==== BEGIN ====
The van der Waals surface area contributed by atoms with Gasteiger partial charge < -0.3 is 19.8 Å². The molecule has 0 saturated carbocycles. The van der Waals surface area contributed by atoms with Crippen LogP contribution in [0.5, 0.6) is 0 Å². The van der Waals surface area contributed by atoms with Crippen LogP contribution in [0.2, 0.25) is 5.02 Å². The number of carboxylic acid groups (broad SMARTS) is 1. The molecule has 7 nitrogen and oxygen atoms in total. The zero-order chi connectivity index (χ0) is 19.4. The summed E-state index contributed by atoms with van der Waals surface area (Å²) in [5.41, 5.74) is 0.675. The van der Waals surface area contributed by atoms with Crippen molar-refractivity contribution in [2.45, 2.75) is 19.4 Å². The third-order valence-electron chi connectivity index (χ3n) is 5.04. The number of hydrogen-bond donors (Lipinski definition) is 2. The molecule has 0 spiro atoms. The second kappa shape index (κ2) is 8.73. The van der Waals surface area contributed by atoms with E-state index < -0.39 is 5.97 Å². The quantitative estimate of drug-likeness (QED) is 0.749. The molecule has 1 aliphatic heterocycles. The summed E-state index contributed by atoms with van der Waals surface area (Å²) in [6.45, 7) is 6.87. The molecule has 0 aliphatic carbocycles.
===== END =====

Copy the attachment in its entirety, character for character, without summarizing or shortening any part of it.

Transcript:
The van der Waals surface area contributed by atoms with Gasteiger partial charge < -0.3 is 19.8 Å². The molecule has 0 saturated carbocycles. The van der Waals surface area contributed by atoms with Crippen LogP contribution in [0.5, 0.6) is 0 Å². The van der Waals surface area contributed by atoms with Crippen LogP contribution in [0.2, 0.25) is 5.02 Å². The number of carboxylic acid groups (broad SMARTS) is 1. The molecule has 7 nitrogen and oxygen atoms in total. The zero-order chi connectivity index (χ0) is 19.4. The summed E-state index contributed by atoms with van der Waals surface area (Å²) in [5.41, 5.74) is 0.675. The van der Waals surface area contributed by atoms with Crippen molar-refractivity contribution in [2.45, 2.75) is 19.4 Å². The third-order valence-electron chi connectivity index (χ3n) is 5.04. The number of hydrogen-bond donors (Lipinski definition) is 2. The molecule has 0 spiro atoms. The second kappa shape index (κ2) is 8.73. The van der Waals surface area contributed by atoms with E-state index < -0.39 is 5.97 Å². The quantitative estimate of drug-likeness (QED) is 0.749. The molecule has 1 aliphatic heterocycles. The summed E-state index contributed by atoms with van der Waals surface area (Å²) in [6.45, 7) is 6.87. The molecule has 0 aliphatic carbocycles.